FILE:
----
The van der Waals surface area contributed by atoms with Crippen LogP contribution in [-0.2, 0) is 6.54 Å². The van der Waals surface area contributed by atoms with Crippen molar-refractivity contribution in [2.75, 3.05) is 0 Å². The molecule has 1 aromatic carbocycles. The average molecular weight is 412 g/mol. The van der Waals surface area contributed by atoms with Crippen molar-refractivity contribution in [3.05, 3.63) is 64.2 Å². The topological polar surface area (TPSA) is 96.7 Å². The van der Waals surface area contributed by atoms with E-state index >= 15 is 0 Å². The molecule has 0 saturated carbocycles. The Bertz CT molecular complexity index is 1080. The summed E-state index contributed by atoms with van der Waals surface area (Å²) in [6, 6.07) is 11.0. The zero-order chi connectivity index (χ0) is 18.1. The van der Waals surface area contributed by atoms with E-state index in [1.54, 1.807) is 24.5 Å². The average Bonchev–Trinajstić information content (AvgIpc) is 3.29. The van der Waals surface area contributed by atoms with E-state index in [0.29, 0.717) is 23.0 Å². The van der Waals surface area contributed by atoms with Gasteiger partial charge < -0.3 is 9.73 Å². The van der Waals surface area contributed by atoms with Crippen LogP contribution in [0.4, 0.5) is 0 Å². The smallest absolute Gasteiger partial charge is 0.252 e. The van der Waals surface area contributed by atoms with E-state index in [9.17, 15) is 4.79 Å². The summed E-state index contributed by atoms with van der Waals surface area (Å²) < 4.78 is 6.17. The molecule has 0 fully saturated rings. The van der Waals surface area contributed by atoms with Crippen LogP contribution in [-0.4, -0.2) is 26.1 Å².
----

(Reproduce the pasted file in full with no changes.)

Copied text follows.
The van der Waals surface area contributed by atoms with Crippen LogP contribution in [-0.2, 0) is 6.54 Å². The van der Waals surface area contributed by atoms with Crippen molar-refractivity contribution in [2.75, 3.05) is 0 Å². The molecule has 1 aromatic carbocycles. The average molecular weight is 412 g/mol. The van der Waals surface area contributed by atoms with Crippen molar-refractivity contribution in [3.05, 3.63) is 64.2 Å². The topological polar surface area (TPSA) is 96.7 Å². The van der Waals surface area contributed by atoms with E-state index >= 15 is 0 Å². The molecule has 0 saturated carbocycles. The Bertz CT molecular complexity index is 1080. The summed E-state index contributed by atoms with van der Waals surface area (Å²) in [6, 6.07) is 11.0. The zero-order chi connectivity index (χ0) is 18.1. The van der Waals surface area contributed by atoms with E-state index in [1.54, 1.807) is 24.5 Å². The average Bonchev–Trinajstić information content (AvgIpc) is 3.29. The van der Waals surface area contributed by atoms with E-state index in [0.29, 0.717) is 23.0 Å². The van der Waals surface area contributed by atoms with Gasteiger partial charge < -0.3 is 9.73 Å². The van der Waals surface area contributed by atoms with Crippen LogP contribution in [0.4, 0.5) is 0 Å². The smallest absolute Gasteiger partial charge is 0.252 e. The van der Waals surface area contributed by atoms with E-state index in [9.17, 15) is 4.79 Å². The summed E-state index contributed by atoms with van der Waals surface area (Å²) < 4.78 is 6.17. The molecule has 0 fully saturated rings. The van der Waals surface area contributed by atoms with Crippen LogP contribution in [-0.4, -0.2) is 26.1 Å².